Monday, 19 April 2021

The Simplicity of Power

Posted by Thomas Scarborough

One of the more important 'philosophies of ...' is political philosophy, which is the philosophical study of government.
The first and most important subject that this deals with is political order: whether we should choose, say, a republican government, or a constitutional monarchy, a gerontocracy, or an autocracy, and so on.

Next to this, perhaps the one major aspect of political philosophy is the issue of the powers of political agents and institutions: how these powers are granted, how they are circumscribed, what relationships exist between them, and so on. 

Today we have developed a distribution or balance of powers, which is crucial to the maintenance of the political order.  In some cases, this is overt--for instance, in the USA.  In other cases, it may be more subtle--as in the UK.  Whatever the case may be, there will be few countries where there is no balance at all.

Now in our common thinking, the balance of powers refers to the three great powers of state: the legislative, judicial, and executive branches, called the trias politica. Each has separate, independent powers, and each keeps the others in check.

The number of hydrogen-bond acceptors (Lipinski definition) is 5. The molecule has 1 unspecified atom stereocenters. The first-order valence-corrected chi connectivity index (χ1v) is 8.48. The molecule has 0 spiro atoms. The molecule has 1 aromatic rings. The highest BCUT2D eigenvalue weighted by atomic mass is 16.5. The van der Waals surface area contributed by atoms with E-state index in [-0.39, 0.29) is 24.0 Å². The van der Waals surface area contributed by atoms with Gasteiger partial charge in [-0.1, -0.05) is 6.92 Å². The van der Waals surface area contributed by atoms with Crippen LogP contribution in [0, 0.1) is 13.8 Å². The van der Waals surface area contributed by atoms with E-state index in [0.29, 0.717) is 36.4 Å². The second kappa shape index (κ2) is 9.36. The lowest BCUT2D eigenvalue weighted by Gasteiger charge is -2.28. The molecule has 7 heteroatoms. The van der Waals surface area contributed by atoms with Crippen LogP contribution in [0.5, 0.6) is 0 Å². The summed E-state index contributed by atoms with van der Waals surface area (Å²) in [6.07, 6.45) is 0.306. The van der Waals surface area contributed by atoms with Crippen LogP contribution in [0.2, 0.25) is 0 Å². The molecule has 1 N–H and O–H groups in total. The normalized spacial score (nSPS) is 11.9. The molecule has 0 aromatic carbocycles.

Now when one asks what these powers really are, our thoughts often turn to stereotypes: the houses or parliament or halls of congress, stately courts of law and robed judges, rows of smartly dressed riot police, typically holding cudgels, and many other things which seem characteristic of these powers.

I propose, however, that in the tumult of our daily lives, and in the function of these powers from week to week, it comes down to something far simpler than this--namely, scraps of information which we deal with from day to day: receipts and signatures, sheets of paper, or words exchanged in telephone calls and side rooms.

Assume, by way of example, that a local regulator has refused to entertain a complaint against one of its members.  Say, a local Law Society has received a complaint against a solicitor--an esteemed solicitor--and suppressed it.  This is quite common in fact, throughout the world. We call it regulatory capture.